Selection, management, and an accommodating budget profile are the keys to successful COTS deployment. The Air Force Scientific Advisory Board cited the primary reason for the failure of many COTS-based procurement programs to be rigidity of requirements. COTS products offer a wealth of performance and functionality that sometimes only partially meets a program's specific needs; there may be too much functionality or it may not meet every environmental parameter precisely. The COTS-sensitive program manager will question every requirement with his end-users and his potential suppliers during the decomposition and system design, seeking concessions and compromises that will allow him to fulfill his customer's requirements and yet satisfy the nature of the COTS products available to him.

Rigidity of requirements results in either no products fitting the need, or the selection of a supplier of COTS who is then brow-beaten against his better judgment to make changes to his products, usually at no cost, to suit the absolutes of the customer's requirements. This usually results in an unhappy customer/supplier relationship and a dissatisfied end-user as the project will have gone over time and over budget resolving the disputed specifications.

Despite the longstanding legislative recommendations to implement COTS solutions for defense and aerospace programs, it is surprising that funding allocations still happen in fiscal year cycles, in complete disregard for the need for continuous development funding of COTS-based programs throughout their lifecycle. Traditional program developments could be broken into neat discrete phases - POC, ATD, EMD, LRIP, production, deployment, and maintenance. Today's rapidly advancing electronics technology makes these designations irrelevant. Typical design cycles for equipments generally exceed the life of individual components resulting in rapid obsolescence and the need to apply techniques such as technology insertion early in the program's cycle to ensure that equipment remains current and maintainable.

There are now no convenient discrete steps in engineering costs as a program moves from advanced technology development, through engineering and manufacturing development, to production; system engineering continues for the life of the program to support the introduction of technology increments into a system with all the design proof, documentation, and logistics support required at each step. The idea of "color of money" in different departments of the U.S. Department of Defense (DOD) doesn't fit well with the real needs of long-term programs using COTS technology. Is not one of the consequences of this that operations and maintenance (O&M) budgets are being stretched further to support COTS-based equipment that is already deployed, as well as dealing with the growing obsolescence of the even older pre-COTS legacy?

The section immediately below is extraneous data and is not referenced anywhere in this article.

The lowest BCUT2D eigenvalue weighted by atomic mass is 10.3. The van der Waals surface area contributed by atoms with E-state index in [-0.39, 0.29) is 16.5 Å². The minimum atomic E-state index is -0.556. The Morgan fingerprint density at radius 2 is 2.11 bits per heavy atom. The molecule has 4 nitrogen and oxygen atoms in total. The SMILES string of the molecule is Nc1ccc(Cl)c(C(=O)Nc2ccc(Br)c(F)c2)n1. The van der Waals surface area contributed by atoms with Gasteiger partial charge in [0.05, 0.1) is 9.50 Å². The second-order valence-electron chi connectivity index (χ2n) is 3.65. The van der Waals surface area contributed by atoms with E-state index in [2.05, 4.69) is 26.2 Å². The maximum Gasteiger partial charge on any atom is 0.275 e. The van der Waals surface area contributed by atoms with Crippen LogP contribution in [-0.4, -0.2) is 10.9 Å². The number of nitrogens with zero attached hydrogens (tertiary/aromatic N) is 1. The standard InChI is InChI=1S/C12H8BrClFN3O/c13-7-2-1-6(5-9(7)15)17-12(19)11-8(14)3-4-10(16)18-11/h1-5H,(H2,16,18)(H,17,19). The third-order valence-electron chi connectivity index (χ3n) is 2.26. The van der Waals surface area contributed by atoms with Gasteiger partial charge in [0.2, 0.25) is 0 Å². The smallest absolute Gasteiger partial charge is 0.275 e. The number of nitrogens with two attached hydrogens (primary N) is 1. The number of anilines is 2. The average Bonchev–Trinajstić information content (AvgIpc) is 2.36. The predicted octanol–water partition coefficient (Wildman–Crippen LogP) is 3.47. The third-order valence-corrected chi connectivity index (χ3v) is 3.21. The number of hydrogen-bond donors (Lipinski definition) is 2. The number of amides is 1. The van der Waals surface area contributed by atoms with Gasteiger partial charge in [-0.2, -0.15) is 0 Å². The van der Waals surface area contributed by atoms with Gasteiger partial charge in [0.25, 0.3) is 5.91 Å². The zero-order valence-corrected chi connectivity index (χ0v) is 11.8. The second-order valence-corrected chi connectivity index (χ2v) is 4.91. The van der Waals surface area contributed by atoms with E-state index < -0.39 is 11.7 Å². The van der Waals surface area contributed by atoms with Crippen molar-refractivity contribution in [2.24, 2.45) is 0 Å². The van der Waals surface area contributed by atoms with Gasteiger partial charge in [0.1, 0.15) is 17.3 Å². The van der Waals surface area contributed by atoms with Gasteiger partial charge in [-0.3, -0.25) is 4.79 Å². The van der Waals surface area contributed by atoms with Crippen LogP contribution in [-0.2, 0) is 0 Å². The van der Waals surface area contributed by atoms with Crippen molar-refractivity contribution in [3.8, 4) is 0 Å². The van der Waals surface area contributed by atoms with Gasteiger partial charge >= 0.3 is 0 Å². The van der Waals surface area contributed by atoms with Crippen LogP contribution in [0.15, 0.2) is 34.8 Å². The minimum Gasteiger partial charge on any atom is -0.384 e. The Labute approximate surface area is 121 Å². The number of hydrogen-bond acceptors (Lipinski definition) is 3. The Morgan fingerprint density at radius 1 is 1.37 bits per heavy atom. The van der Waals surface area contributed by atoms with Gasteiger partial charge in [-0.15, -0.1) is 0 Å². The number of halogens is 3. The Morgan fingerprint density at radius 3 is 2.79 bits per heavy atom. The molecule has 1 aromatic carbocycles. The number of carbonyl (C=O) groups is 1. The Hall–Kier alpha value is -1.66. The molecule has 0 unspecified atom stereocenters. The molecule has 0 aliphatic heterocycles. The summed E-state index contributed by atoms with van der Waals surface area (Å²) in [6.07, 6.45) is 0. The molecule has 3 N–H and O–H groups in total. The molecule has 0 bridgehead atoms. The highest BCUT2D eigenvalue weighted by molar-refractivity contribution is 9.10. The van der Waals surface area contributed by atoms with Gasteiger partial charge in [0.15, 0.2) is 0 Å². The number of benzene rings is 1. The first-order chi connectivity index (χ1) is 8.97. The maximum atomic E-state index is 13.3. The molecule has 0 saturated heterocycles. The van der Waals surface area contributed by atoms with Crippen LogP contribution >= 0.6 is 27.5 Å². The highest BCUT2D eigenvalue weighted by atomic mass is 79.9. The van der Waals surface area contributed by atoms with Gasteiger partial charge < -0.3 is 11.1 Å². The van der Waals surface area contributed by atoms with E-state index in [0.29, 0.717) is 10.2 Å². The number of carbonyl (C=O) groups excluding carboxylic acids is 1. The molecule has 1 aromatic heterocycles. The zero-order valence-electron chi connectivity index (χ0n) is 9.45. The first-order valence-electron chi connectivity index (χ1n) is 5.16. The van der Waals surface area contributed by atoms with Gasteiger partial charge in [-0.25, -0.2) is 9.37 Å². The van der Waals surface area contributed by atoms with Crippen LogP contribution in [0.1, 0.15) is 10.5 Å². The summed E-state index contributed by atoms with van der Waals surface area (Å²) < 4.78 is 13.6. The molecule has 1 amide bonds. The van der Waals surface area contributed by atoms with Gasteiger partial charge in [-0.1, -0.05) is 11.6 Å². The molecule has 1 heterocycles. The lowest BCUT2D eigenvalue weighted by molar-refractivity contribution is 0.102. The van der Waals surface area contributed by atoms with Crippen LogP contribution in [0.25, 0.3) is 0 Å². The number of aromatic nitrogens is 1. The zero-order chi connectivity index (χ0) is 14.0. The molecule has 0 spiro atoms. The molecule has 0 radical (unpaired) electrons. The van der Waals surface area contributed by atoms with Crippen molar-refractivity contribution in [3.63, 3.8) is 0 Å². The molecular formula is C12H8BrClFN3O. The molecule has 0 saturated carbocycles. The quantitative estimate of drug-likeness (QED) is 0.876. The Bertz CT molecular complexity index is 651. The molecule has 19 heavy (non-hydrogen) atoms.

A quick look at DOD's budget shows an alarming increase in O&M at the expense of the procurement of new equipment; for new programs COTS gets promoted as the way to get more bang for the smaller procurement buck. But maybe this is feeding the vicious cycle unless program funding begins to more properly represent the real program spending profile?

COTS is still changing whether the chosen products are telecommunications, blade servers or single-board computers designed for deployment in the harshest of environments. COTS-based equipment will fulfill its promise and COTS procurement practice will continue to mature if DOD has the will to press the budget issue to make it the success it has long promised to be. It is impossible to generalize, so there is no such thing as a generic COTS supplier or a generic COTS product. Every program is different.

It will be the suppliers who want to be COTS suppliers to DOD who will continue to find their application niches and will continue to be successful. DOD and program managers should beware of reluctant COTS suppliers; selection of the lowest price and the latest technology isn't going to make up for lack of response, rapid obsolescence, and a logistics nightmare when the time comes to deploy the system in the real world. This is definitely the wrong direction!

Duncan Young is director of marketing at Dy 4 Systems Inc. in Kanata, Ontario, a supplier of rugged COTS single-board computers and computer subsystems.